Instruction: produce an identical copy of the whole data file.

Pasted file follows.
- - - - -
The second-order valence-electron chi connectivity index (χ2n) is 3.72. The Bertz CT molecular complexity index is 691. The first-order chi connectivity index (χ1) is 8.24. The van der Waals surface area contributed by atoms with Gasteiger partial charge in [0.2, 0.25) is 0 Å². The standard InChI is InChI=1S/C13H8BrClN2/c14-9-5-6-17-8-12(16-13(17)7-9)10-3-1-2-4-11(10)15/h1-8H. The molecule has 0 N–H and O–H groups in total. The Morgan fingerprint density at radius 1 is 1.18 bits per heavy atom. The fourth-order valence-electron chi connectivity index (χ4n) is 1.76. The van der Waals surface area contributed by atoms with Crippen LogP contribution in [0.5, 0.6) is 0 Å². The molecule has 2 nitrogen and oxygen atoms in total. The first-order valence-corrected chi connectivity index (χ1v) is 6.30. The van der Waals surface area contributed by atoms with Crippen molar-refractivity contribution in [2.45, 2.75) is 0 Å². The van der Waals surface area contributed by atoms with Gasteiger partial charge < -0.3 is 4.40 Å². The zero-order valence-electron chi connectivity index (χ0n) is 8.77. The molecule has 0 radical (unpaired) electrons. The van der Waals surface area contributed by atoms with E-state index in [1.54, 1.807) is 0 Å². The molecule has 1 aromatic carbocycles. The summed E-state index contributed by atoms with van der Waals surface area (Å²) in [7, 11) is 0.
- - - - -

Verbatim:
The second-order valence-electron chi connectivity index (χ2n) is 3.72. The Bertz CT molecular complexity index is 691. The first-order chi connectivity index (χ1) is 8.24. The van der Waals surface area contributed by atoms with Gasteiger partial charge in [0.2, 0.25) is 0 Å². The standard InChI is InChI=1S/C13H8BrClN2/c14-9-5-6-17-8-12(16-13(17)7-9)10-3-1-2-4-11(10)15/h1-8H. The molecule has 0 N–H and O–H groups in total. The Morgan fingerprint density at radius 1 is 1.18 bits per heavy atom. The fourth-order valence-electron chi connectivity index (χ4n) is 1.76. The van der Waals surface area contributed by atoms with Crippen LogP contribution in [0.5, 0.6) is 0 Å². The molecule has 2 nitrogen and oxygen atoms in total. The first-order valence-corrected chi connectivity index (χ1v) is 6.30. The van der Waals surface area contributed by atoms with Crippen molar-refractivity contribution in [2.45, 2.75) is 0 Å². The van der Waals surface area contributed by atoms with Gasteiger partial charge < -0.3 is 4.40 Å². The zero-order valence-electron chi connectivity index (χ0n) is 8.77. The molecule has 0 radical (unpaired) electrons. The van der Waals surface area contributed by atoms with E-state index in [1.54, 1.807) is 0 Å². The molecule has 1 aromatic carbocycles. The summed E-state index contributed by atoms with van der Waals surface area (Å²) in [7, 11) is 0.